The Antis

2020-08-14T09:42:52-06:00

Like any progressive reform movement, the women’s suffrage movement was met with opposition from both men and women who believed that it would destroy the traditional order of the family. While many people, both men and women, were avid supporters of the movement to give women the vote, there was a very large movement against [...]

The Antis2020-08-14T09:42:52-06:00

Readily Achievable: Historic Properties and the ADA

2020-07-30T09:36:10-06:00

Sunday, July 26, 2020 marked the 30th anniversary of the Americans with Disabilities Act (ADA). This landmark civil rights law prohibits discrimination against individuals with disabilities “in all areas of public life, including jobs, schools, transportation, and all public and private places that are open to the general public.”[1] The ADA added to previous disability [...]

Readily Achievable: Historic Properties and the ADA2020-07-30T09:36:10-06:00

Upstairs, Downstairs: Servants in Colorado and 1340 Pennsylvania St.

2020-07-02T15:10:49-06:00

“Servants of Mrs. Brown Poisoned”, reads a headline on page one of the May 7, 1904 edition of the Denver Times. “Five of the servants seriously ill from eating contaminated food but the family escaped any issues,” it continues. Sam Gleason, stable boy, Mary O’Fallon, cook, Annie Schleining, second girl, Sadie Johnson second girl, and [...]

Upstairs, Downstairs: Servants in Colorado and 1340 Pennsylvania St.2020-07-02T15:10:49-06:00

Halfway House in the House of Lions

2020-06-11T09:28:22-06:00

Throughout its existence, the Brown’s home, which has come to be known as the House of Lions, has had many different lives. After Margaret Brown died in 1932, the house and everything in it was sold in an estate sale. The house became apartments and, later, a boarding house. By 1952, it was under the [...]

Halfway House in the House of Lions2020-06-11T09:28:22-06:00

Margaret Brown and the Denver Women’s Press Club

2020-06-14T10:29:22-06:00

One of our wonderful volunteers recently won the Denver Women's Press Club's Unknown Writers Contest for Non-Fiction. She graciously agreed to write a guest blog for us on Margaret Brown and her involvement in the Press Club. We are happy to present it below: __________ The late 1800's marked a sea change for the women's [...]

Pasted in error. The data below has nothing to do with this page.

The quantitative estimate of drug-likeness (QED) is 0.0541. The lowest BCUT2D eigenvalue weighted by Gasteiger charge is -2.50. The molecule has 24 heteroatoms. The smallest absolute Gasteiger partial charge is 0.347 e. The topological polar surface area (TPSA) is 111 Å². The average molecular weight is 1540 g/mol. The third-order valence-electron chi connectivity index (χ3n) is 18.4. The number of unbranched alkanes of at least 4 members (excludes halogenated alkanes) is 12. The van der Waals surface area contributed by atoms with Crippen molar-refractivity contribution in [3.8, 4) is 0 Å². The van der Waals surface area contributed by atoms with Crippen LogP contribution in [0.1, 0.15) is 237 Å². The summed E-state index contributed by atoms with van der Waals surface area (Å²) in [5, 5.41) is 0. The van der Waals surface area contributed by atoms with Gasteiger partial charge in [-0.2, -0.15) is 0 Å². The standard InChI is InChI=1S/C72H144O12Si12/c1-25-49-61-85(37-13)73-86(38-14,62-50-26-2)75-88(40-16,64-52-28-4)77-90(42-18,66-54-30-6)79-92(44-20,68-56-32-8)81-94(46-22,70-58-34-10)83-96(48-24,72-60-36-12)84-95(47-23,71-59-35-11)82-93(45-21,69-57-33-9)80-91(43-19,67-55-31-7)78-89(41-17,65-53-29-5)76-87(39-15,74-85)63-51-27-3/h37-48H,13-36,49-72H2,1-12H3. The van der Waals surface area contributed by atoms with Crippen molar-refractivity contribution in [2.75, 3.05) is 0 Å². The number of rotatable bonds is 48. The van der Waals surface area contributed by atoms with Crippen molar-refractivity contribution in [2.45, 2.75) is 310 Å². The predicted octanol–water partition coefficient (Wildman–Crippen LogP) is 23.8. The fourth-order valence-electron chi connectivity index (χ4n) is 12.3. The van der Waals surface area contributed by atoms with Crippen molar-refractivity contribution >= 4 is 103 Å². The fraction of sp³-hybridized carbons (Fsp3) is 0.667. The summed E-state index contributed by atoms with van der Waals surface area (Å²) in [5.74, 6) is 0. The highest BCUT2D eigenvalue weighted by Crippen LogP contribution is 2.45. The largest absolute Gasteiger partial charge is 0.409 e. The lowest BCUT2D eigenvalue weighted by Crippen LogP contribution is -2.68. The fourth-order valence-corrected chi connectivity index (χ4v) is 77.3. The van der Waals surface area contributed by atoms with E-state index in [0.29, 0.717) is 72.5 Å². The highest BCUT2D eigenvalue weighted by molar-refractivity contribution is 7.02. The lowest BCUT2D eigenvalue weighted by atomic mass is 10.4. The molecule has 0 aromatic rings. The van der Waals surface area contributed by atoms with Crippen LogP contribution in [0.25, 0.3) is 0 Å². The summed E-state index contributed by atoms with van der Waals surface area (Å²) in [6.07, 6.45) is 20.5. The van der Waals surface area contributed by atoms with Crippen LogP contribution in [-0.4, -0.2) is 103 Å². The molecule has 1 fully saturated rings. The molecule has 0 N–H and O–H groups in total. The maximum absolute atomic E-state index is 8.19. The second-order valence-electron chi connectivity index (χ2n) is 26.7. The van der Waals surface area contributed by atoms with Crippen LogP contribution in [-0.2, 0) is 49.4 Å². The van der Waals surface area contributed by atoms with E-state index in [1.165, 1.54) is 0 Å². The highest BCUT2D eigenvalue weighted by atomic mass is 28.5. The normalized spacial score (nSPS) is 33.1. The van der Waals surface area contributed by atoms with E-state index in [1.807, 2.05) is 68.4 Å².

Margaret Brown and the Denver Women’s Press Club2020-06-14T10:29:22-06:00

Dust to Dust: The Titanic Today and in the Future

2020-04-30T13:21:15-06:00

Illustration Andrea Gatti, Oceangate.com “It was just midnight as we dropped down to the water, perhaps a minute or so after. It did not seem long before there was a great sweep of water which went over us all. A great wave rose once and then fell, and we knew that the steamer was [...]

Dust to Dust: The Titanic Today and in the Future2020-04-30T13:21:15-06:00

Volunteer Spotlight: Adam, Carrie, & Bill P.

2020-04-23T20:24:24-06:00

It started small, with one person. Adam P. came to volunteer for the Molly Brown House Museum in the summer of 2018 as a Page. Pages assist our docents on tours during their summer break. Adam helped by shepherding guests through the House, answering questions, checking tickets, and helping those who needed to leave the [...]

Volunteer Spotlight: Adam, Carrie, & Bill P.2020-04-23T20:24:24-06:00

A Devoted and Inspirational Mother

2020-03-23T13:01:32-06:00

Johanna Collins Tobin Margaret Tobin Brown is known as the “Unsinkable Molly Brown,” famous heroine of the Titanic. Although she was never called Molly (the name first appeared in an obituary, written by a man who had never met her), Margaret’s story has been shaped by myth and legend. At Historic Denver’s Molly [...]

A Devoted and Inspirational Mother2020-03-23T13:01:32-06:00

No More War, No More Plague: Denver and the Spanish Flu of 1918

2020-03-30T20:53:20-06:00

Walter Reed Hospital Flu Ward [1910-1920]. Courtesy of Library of Congress It begins with a headache and tiredness followed by a dry, hacking cough. Loss of appetite and stomach problems develop; on the second day, excessive sweating. The symptoms are so severe that it is misdiagnosed at first as cholera, typhoid and dengue. The majority [...]

No More War, No More Plague: Denver and the Spanish Flu of 19182020-03-30T20:53:20-06:00

Suffrage Abroad

2020-03-02T10:56:49-07:00

“An Iraqi woman prepares to cast her voting ballot” courtesy of Wikimedia Commons In the United States, the fight for women’s suffrage began in 1848 at a meeting in Seneca Falls, New York.[1] In 1869, Wyoming became the first territory to grant women the right to vote and in 1893, Colorado became the first state [...]

Suffrage Abroad2020-03-02T10:56:49-07:00
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